Contracted in: If you are contracted-in to the State Second Pension then you pay the full, contracted-in rate of National Insurance contributions and are entitled to full benefits from the State Second Pension for the period that you are contracted in.
Contracted out: ‘Contracted out’ means that you have opted out of the additional State Pension so you will no longer build up benefits in the scheme (though there are some instances where you will still be entitled to part of the additional State Pension).
Conventional annuities: A conventional annuity pays a guaranteed income for life that can never fall below the amount payable initially.
Commutation rate: This is the rate at which you can exchange pension for tax free cash in a defined benefit scheme. For example, if your pension scheme offers you a commutation rate of 15:1 that means for every £15 of cash you take you’ll lose a £1 of pension.
Council Tax Support: Council Tax Support can be claimed by people on a low income. Normally it is paid by reducing the amount of Council Tax you have to pay. In some cases, people may qualify to have all of their Council Tax paid. Others may qualify for a reduction in the amount they pay.
Deferred Payment Scheme: If you need long term care and the value of your assets, leaving aside the value of your property, is more than a specified amount (and you don’t want to sell your home), you can ask your local Social Services department if they will allow you to defer payment. This way, you don’t have to incur any of the costs of your care and you repay the amount when the property is eventually sold.
Dependant: A dependant is someone who relies on another person to support them financially. There is a precise definition of who qualifies as a dependant for the purposes of receiving a pension or lump sum on your death.
Defined benefit scheme: Defined benefit plans are often called ‘final salary’ pensions. This is because they commonly provide a proportion of your earnings close to retirement. For example, they may pay 1/60th or 1/80th for each year of service. Some plans calculate benefits based on the average salary you receive over the time you worked for the employer.
Defined contribution scheme: These schemes are often called ‘money purchase’ plans. Money is usually paid into the plan by you and/or your employer. At the point of retirement, you will have a pot of money, based on how much has been paid in, plus any growth on the money (less the costs of running the scheme).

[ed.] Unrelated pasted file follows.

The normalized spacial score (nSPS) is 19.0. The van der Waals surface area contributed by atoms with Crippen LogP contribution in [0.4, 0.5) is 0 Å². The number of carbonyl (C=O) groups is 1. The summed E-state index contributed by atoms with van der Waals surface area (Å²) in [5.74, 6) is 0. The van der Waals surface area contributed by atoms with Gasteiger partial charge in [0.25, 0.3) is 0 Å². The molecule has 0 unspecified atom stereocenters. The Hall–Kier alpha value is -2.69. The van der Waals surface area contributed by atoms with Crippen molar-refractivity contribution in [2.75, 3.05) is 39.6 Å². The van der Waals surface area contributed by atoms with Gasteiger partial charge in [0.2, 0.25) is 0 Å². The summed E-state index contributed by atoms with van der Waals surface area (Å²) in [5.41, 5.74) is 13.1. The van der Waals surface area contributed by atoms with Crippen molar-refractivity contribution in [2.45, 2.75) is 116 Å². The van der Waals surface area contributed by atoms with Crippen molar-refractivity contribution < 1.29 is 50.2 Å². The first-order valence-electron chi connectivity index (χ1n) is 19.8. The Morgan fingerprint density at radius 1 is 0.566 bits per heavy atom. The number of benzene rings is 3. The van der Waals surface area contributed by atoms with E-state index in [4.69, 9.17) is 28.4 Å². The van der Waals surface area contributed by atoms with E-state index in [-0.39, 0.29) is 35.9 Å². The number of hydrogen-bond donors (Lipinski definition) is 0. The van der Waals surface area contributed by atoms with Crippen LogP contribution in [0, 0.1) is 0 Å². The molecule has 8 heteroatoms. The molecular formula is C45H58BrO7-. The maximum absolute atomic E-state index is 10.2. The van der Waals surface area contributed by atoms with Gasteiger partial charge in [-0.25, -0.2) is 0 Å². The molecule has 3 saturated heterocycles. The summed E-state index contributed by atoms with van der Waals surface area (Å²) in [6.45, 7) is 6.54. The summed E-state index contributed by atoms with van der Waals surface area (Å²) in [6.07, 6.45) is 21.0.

Enhanced annuities: Sometimes called lifestyle annuities, these annuities usually pay a higher income each year if your lifestyle is likely to shorten your life expectancy. For example, smoking or poor diet (leading to overweight or obesity).
Equities: These are shares in publically quoted companies. Equities have historically produced high returns when compared with many other investments, but also carry greater risk of loss.
Equity release: Equity release is a way of releasing equity from your home without moving or taking in lodgers. You can take a lump sum or a regular income and you don’t need to repay any of the money until after you die.
Equity Release Council: A voluntary trade organisation established in 1991 dedicated to the protection of equity release clients and the promotion of safe home income and equity release plans. All participating equity release companies that produce products for releasing equity in the home must comply with certain conditions that protect customers buying these products.
Fixed term annuity: These products aren’t strictly annuities. They pay an income, but only for a limited number of years – not for life. Usually, they are sold for periods of 5 or 10 years. At the end of the fixed period, an amount of money is payable (called the ‘maturity value’), that can be used to buy an annuity that pays an income for life or, alternatively, to buy another fixed term annuity or, depending on your circumstances, you could choose one of the drawdown options.
Flexible annuities: A flexible annuity is effectively a form of investment linked annuity. That means your money can be invested in a mix of assets including equities, but while this gives potential for growth, the income you are paid each year can fall (though some of these products offer a guarantee that your income can’t fall below a certain level).
Flexible drawdown: Flexible drawdown allows you to take as much as you like from your fund, but you have to demonstrate that you can meet a Minimum Income Requirement (MIR). Currently, the MIR is £20,000.
FTSE100: The FTSE100 is an index of the 100 biggest companies in the UK listed on the London Stock Exchange.